Over the last two or three years WWRG has increased its efforts on the resighting of colour-marked birds, recognising that this provides valuable data in terms of the number of recoveries and the information gained on the movements and survival of birds that have been ringed. Previous blogs have outlined the fieldwork undertaken by WWRG in the last quarter of 2017, including colour-ring resighting, particularly the ‘Colour-mark resighting bonanza’ weekend of 6–8 October when 146 sightings of 88 birds were made over three tides.
One of the most interesting aspects of ringing with WWRG is the information that we receive on birds that we have ringed which turn up in different places both in the UK and elsewhere. These may be re-sighted from colour marks on the legs of a bird or from the bird being re-caught, either through mist netting or cannon netting, by another ringing group. Increasingly we are also receiving reports from individual birders who have read the metal ring of a wader in the field, an indication of the quality of modern optical equipment and the interest of birders in the finding of ringed birds.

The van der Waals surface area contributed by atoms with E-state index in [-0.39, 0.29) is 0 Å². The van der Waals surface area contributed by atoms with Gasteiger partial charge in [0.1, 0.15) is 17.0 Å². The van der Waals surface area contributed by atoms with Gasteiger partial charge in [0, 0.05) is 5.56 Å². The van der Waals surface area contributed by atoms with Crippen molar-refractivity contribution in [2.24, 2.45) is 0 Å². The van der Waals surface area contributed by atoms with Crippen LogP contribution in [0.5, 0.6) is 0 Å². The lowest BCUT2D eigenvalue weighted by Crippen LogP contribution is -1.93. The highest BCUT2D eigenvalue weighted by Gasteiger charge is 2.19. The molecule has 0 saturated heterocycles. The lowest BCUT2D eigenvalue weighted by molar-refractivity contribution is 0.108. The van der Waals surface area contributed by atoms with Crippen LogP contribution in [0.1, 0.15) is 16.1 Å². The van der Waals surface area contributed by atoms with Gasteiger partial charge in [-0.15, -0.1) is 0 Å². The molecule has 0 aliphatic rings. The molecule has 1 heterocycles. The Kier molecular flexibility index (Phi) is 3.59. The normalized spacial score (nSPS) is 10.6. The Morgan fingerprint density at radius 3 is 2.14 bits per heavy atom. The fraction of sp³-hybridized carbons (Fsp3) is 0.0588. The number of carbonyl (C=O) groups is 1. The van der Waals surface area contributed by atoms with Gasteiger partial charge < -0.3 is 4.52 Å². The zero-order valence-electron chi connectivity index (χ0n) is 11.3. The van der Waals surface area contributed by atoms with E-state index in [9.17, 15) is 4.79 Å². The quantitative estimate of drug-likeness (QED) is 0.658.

Friday 6 October – Sunday 8 October
With many of the usual team members away in faraway places, poorly or with car troubles, a small team collected at the fieldwork house with plans for a weekend of colour-ring resighting and the possibility of a mist netting session on Saturday evening. The likelihood of mist nesting was always doubtful due to an unsettled weather forecast. The forecast had deteriorated by mid-morning on Saturday and a decision was made that this would not go ahead.
Friday 22 September
The weekend began, somewhat unusually, with a mist nesting session on Terrington Marsh. This required a small number of people to arrive at the fieldwork house mid-afternoon to set the nets on the marsh ready for the evening catch. Two lines of nets were set, one on the E-pool and the second on the cannon-netting pool, with Ron and Nigel leading the respective teams.
Saturday 19 August
The autumn Wash week began with the combined Norfolk and Lincolnshire teams convening at the Norfolk fieldwork house on Saturday afternoon. This followed some uncertainty as to whether the planned mist netting session would be able to go ahead based on weather predictions. A recce at Gedney had taken place earlier in the afternoon with glow light markers in place for finding the way across the marsh at night. With the go-ahead agreed, the team headed off to bed for a very early start the following morning.